about anything. Programs and services also include English as a second language instruction, job search assistance, early literacy programs, author events, book clubs, story times, summer reading programs, financial literacy programs, and much more. There are countless stories that highlight the impact of the Houston Public Library on the lives of Houstonians and our customers across the state, the nation and the world. I am so delighted that we could share with you the powerful stories of internationally acclaimed artist Bert Long, Chef Faye Powers, and children’s librarian Sandy Farmer. Because of free access to libraries these individuals had freedom to succeed, freedom to grow, and freedom to create. What’s your library story? With warm regards,

Rhea Brown Lawson, MLS, Ph.D. Director, Houston Public Library 9

Financial Highlights Fiscal Year 2010

Total Expenditures $37,236,820

City $37,236,820

Personnel Services $26,466,629

Equipment/Others $157,949 Supplies $322,252

Foundation $1,000,000 Grants $1,481,758

Funding $39,718,578


Services $4,157,952 Library Materials $6,110,178 Debt Service & Other Uses $21,860

Strength in numbers 6,000,000


5,000,000 4,000,000 3,000,000 2,000,000 1,000,000 FY06








7,000,000 6,000,000 5,000,000 4,000,000 3,000,000 2,000,000 1,000,000






Every year, the Houston Public Library touches more lives in more ways. In fact, in 2010 alone we had more visits than even our local sports teams can claim – that’s the Astros, Rockets and Texans combined. Or think of it this way: if every PowerCard-holder joined together to form a city, it would be the fourth largest in Texas – and a well-read one at that. With a usership that vast, the library has the power to enrich our city in a big way. Students succeeding in school; non-readers becoming readers; workers gaining skills and employment – it’s not only happening here at the library, it’s happening on an unprecedented scale.



Books Alive! houston public library’s first annual children’s book celebration, may 2010


Helping keep the library free. While the City of Houston pays for the bulk of the Library’s expenses, it is the Houston Public Library Foundation that contributes significant funding for books and materials, programming, critical staff development and training, communications materials and building refurbishment. Contributing to the Foundation directly supports our community libraries and the lives they touch every day.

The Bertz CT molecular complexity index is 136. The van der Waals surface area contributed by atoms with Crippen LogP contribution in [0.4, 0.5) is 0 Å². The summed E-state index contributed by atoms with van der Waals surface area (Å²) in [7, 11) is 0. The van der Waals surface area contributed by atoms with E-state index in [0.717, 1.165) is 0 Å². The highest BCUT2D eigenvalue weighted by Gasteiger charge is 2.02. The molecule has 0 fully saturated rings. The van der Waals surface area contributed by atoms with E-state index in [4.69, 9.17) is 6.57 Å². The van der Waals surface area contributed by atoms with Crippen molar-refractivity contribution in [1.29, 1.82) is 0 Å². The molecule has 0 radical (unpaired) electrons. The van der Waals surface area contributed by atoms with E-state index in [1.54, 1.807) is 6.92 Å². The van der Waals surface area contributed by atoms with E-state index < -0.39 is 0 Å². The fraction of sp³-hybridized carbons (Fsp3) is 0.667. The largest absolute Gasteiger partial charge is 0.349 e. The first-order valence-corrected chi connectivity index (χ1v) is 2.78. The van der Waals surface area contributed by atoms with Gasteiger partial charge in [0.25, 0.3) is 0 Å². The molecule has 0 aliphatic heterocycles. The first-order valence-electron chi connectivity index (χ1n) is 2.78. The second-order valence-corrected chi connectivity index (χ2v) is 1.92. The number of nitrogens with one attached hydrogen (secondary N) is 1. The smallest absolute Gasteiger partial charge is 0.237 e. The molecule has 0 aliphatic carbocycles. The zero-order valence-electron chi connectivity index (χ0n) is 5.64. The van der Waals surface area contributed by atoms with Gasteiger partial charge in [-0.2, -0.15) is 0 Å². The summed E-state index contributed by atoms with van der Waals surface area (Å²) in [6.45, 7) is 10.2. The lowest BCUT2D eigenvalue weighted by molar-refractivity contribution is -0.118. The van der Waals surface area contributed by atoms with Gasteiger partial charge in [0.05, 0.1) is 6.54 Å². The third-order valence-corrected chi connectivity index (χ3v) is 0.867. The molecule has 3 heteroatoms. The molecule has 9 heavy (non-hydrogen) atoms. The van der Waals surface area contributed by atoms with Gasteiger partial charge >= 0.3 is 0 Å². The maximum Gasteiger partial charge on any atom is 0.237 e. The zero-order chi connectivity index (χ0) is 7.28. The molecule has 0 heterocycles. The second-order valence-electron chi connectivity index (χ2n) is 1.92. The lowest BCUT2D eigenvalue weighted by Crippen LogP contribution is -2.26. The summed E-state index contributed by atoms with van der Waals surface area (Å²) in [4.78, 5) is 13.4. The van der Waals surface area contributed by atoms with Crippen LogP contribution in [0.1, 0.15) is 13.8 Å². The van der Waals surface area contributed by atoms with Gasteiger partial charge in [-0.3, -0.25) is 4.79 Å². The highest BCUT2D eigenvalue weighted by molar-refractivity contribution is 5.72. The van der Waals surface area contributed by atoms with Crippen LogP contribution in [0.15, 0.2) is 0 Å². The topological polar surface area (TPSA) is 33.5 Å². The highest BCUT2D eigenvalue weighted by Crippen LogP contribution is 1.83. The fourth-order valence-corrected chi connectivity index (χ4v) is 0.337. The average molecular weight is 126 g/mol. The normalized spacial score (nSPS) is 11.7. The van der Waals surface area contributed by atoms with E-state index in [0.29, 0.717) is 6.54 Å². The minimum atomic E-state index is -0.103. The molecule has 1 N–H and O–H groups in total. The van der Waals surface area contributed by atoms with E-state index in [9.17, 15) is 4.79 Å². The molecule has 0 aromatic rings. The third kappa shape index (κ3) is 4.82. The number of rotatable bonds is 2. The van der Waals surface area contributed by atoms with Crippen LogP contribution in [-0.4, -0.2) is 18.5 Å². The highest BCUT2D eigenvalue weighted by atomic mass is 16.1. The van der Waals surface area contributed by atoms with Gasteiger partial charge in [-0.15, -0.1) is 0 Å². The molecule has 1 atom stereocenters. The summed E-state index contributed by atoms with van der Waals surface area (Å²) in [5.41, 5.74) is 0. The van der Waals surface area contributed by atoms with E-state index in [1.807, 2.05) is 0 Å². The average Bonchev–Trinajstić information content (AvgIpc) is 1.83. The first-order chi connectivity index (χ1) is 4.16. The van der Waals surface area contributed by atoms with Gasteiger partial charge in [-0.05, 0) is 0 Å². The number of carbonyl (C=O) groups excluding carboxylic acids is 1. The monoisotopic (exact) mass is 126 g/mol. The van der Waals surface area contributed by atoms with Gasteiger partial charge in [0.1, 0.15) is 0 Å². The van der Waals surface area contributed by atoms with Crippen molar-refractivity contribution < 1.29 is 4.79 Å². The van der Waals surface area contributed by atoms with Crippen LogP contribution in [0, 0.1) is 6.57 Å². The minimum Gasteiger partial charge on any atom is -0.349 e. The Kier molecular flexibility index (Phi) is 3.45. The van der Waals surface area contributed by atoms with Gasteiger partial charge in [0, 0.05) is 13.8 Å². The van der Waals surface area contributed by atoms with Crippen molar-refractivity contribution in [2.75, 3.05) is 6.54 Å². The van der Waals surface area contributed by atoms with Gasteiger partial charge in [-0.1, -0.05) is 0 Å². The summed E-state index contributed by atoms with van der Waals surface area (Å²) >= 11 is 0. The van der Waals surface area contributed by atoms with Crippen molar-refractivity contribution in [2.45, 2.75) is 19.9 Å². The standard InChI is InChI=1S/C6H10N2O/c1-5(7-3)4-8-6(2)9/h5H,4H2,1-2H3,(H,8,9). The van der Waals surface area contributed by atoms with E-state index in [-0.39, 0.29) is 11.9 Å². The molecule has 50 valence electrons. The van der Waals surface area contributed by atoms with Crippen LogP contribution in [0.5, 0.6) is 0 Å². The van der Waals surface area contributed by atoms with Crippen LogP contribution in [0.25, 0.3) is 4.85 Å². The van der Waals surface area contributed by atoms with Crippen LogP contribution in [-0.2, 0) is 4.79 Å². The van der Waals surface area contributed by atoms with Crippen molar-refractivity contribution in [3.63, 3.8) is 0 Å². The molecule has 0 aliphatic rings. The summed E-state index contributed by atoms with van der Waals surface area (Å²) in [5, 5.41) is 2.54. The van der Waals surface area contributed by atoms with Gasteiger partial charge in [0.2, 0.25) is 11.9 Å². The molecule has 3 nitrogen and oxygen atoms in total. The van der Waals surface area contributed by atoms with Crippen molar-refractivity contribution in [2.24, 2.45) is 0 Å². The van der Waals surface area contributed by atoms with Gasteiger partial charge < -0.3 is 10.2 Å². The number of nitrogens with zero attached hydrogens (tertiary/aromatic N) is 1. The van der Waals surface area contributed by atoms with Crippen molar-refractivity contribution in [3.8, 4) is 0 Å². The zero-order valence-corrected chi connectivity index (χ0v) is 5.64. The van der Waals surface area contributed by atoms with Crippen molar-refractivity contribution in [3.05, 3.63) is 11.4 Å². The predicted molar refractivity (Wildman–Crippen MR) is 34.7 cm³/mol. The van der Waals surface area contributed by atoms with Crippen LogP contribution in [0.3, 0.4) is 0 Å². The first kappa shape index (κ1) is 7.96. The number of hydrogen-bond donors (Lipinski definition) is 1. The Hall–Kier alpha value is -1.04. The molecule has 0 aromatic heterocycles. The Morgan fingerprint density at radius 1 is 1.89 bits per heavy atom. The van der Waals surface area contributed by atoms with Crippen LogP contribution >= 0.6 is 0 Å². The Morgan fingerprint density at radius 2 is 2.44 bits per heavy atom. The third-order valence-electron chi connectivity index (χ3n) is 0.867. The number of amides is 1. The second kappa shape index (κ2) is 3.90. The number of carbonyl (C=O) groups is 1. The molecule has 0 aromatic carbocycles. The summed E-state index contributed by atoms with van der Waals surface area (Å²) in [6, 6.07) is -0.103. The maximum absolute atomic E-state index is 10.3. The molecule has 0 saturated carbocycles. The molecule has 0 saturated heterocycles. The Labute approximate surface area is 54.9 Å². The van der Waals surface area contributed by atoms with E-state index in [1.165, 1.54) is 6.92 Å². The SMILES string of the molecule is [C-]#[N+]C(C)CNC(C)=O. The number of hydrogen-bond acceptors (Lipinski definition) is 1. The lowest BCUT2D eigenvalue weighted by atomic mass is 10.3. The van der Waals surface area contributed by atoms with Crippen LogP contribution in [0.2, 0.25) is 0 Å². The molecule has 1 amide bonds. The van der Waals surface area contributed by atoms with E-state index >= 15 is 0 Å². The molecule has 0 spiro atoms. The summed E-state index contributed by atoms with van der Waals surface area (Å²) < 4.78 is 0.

letter from the president Susan Bischoff



or some, the Houston Public Library is simply a place to find a great read, gardening advice or perhaps research material for a third-grade science report. But for many of our neighbors, the library is a lifeline – a place to find a huge range of opportunities and resources free for the asking. The stories in this year’s annual report give you a sense of how life-changing our libraries can be. Now more than ever, as economic hardship continues nationwide, our libraries offer practical help, hope and possibility. Those lines of people you see waiting for our doors to open these days?

Many are job-seekers who depend on the library daily for free workforce development programs, information and Internet access. And programs for the unemployed are just the beginning. Each year, the library offers thousands of programs ranging from children’s story hours to financial literacy classes, reading materials in 19 languages, a 24-hour homework assistance line, After School Zones and much more. And it is the private Houston Public Library Foundation that funded all the non-payroll and training costs of the more than 5,000 programs last year. The Foundation also added more titles to the Houston Public Library shelves last year. We provided stewardship for Microsoft’s $4.3 million “WeCAN Works” initiative, creating Wi-Fi hubs throughout the city. When a free community meeting room was needed, we funded its construction in Spring Branch’s Elizabeth L. Ring Neighborhood Library. And when the community asked for an inspiring piece of art for the African American Library at the Gregory School, we joined with the Houston Arts Alliance and the Mayor’s Office of Cultural Affairs to fund Kermit Oliver’s 2009 portrait of former Mayor Lee P. Brown. We introduced a wide range of Houston’s philanthropy community to a wealth of information